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19 Figure 1 5. Schematic depiction of DMM followed to obtain failure envelopes Figure 1 3 shows the six stresses acting on the unit cell of the composite which are div ided into five cases as shown in figure 1 4. For each case the micro stresses are calculated at several locations using stress equations which is explained in detail in chapt er 2. Figu re 1 5 portrays a schematic of the process followed in Direct Micromechanics M ethod (DMM) to obtain the failure envelopes and strengths. Chapter 2 elaborates the stress equations used for micromechanical analysis and validation of using energy me thods. The analytical equations employed are further validated in Chapter 3 through unit strain analysis in finite element analysis software ABAQUS. Chapter 4 consists of the results obtained from the analytical model wherein a thorough study is performed by considering two different materials i.e. isotropic and transversely isotropic. A meticulous comparison on different strengths of composites with present data is included in Chapter 4 A study is performed in Chapter 4 to understand the effect of fiber v olume fraction on the strength properties for few materials. Macro stresses Isolating stresses/formulating stress equations Micro stresses Eigen values/principal stresses Load Factors Failure envelopes and strengths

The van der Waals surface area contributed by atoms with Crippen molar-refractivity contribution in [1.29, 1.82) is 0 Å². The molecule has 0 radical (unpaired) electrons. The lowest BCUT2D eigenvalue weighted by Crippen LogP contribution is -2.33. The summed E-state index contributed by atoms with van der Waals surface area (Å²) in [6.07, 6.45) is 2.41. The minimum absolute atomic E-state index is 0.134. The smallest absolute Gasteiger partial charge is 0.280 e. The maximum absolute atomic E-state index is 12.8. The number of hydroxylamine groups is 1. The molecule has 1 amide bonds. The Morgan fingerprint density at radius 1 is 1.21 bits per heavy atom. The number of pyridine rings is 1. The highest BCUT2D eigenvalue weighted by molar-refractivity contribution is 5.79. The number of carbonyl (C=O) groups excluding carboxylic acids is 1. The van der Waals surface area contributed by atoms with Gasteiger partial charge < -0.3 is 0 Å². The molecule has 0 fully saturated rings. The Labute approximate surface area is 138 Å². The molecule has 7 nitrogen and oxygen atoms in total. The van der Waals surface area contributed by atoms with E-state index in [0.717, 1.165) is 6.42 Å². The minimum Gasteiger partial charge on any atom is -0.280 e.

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20 CHAPTER 2 ANALYTICAL EQUATIONS Introduction to the Three Phase Model In this section, the three phase concentric cylinder composite assemblage model is described. The three phase model proposed by Christensen [8] had been successfully used in the past for predicting the elastic constants of fiber composites, e.g. Flexible resin/glass fiber composite lamina [9]. In the present study we investigate the use of three phase model to predict the strengths of unidirectional fiber composites. Figure 2 1 Three phase model The model shown in Figure 2 1. c onsists of a single cylindrical inclusion (fiber) embedded in a cylindrical annular region of matrix material. The composite cylinder is in turn embedded in infinite medium properties of which are equal to that of the composite material studied. The fiber and the composite are assumed transversely isotropic and the matrix is isotropic. This enables us to use a polar coordinate system for the analysis. Furthermore, the entire assemblage is in a state of generalized plane strain as the strain 2 1 3 r b a Fiber Matrix Composite